Hello Everyone. This week im going all Broons and Oor wullie on you. As a child I used to read these comics almost religously and so I think its only fair to dedicate at least one post to them. When I was a child I learned a lot of special scottish phrases from these comics and have very fond recollections to boot. Okay so how am I going to approach this,
(snaps his fingers) lets do a little history first shall we, that would make sense.
The Broons and Oor Wullie, both born in the 1930’s, have long since been favourites amongst the scots. Licensed and published here in our very own Dundee, they have weekly columns in the Sunday Post, enjoy a yearly annual publication, which alternates each year between the two and between them they can count multiple media coverages, documentaries and celebrity appearances to name but a few. The fact that both comics have been around for over 75 years speaks volumes about their popularity. I even read an article just recently that stated, that the first copies of the first annuals were fetching something in the order of £5000 in online auction sites. CRIVVENS! Believe me when I say, if a scotsman parts that much money, in cash, then he must consider it valuable. You have all heard the story about the two scotsman, the penny and the copper wire, right?
Anyway, the comics have been around for a long time and they are very much ingrained into the national psyche. The stories feature lovable characters, often getting into comical everday situations that everyone can relate to in some respect. So why are we talking about them today? Well like I said, when I was younger I learned A LOT of the scots I know and still use today, by reading these comic books over and over when I was younger. Today i’m going to go through some of the more common phrases and words that cropped up in these books and explain the meanings of them, give examples of usage blah blah blah. I’m not quite sure where to start, as usual so lets just pick the title phrase of this post and then see where it leads from there.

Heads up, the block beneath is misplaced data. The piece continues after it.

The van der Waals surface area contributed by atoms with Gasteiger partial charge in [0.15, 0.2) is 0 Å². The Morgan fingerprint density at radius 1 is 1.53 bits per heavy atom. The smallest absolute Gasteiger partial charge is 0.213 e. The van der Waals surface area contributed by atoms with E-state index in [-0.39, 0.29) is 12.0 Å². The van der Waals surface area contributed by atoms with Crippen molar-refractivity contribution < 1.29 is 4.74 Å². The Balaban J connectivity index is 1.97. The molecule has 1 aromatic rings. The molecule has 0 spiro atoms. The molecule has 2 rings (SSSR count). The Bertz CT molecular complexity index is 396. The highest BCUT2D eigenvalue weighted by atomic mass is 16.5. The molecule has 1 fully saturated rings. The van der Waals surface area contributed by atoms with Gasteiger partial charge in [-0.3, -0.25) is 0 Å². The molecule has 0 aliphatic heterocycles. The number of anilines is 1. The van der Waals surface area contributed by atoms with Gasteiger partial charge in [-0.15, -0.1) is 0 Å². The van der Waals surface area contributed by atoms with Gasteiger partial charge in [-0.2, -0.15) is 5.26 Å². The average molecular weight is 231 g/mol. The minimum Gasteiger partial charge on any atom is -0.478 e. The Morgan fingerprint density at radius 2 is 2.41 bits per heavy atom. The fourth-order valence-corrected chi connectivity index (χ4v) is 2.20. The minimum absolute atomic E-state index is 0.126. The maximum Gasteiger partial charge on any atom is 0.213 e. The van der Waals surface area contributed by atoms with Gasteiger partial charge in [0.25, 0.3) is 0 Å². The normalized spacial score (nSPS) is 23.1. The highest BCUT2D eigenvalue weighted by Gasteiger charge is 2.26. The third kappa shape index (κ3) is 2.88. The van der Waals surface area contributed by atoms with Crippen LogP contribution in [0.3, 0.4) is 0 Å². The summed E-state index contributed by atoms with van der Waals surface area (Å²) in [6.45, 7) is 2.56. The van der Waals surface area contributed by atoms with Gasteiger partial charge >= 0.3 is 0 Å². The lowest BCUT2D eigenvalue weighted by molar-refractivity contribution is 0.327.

EDIT – After much consideration i decided to not talk about The Broons in this installment because I think it will lead to a VERY long post, therefore i have split it up and will deliver the rest of this post talking about The Broons in another post.
“Jings, Crivvens, Help ma boab!” – An exclamation of surprise,bewonderment and a cry for help all rolled into 1.
I guess the literal translation of this in todays standard english speak would be something like “Oh my goodness gracious me” or “For goodness sake”, Just as a quick side, The phrase “for goodness sake” or “for f***’s sake” gets used a lot in modern day scottish. In fact we use them so much we even abbreviated them just because, well….
… because we are scottish and we are lazy in that sense. We shorten words because it’s easier and sounds a more unique to us and makes it harder for “The Auld Enemy” to understand us (just kidding) :), and well, just because, okay?
Anyway I digress, the short form of the phrase is “ffsake”, Ye i know. Its hard to pronounce, trying to roll an s sound off the back of the f sound WITHOUT a vowel. But it IS doable (is that even a word) lets check
Doable (do able) – the word of choice to express somethings potential to be done, its, shall we say doability e.g
English – “What is the possibility of that being able to be done?”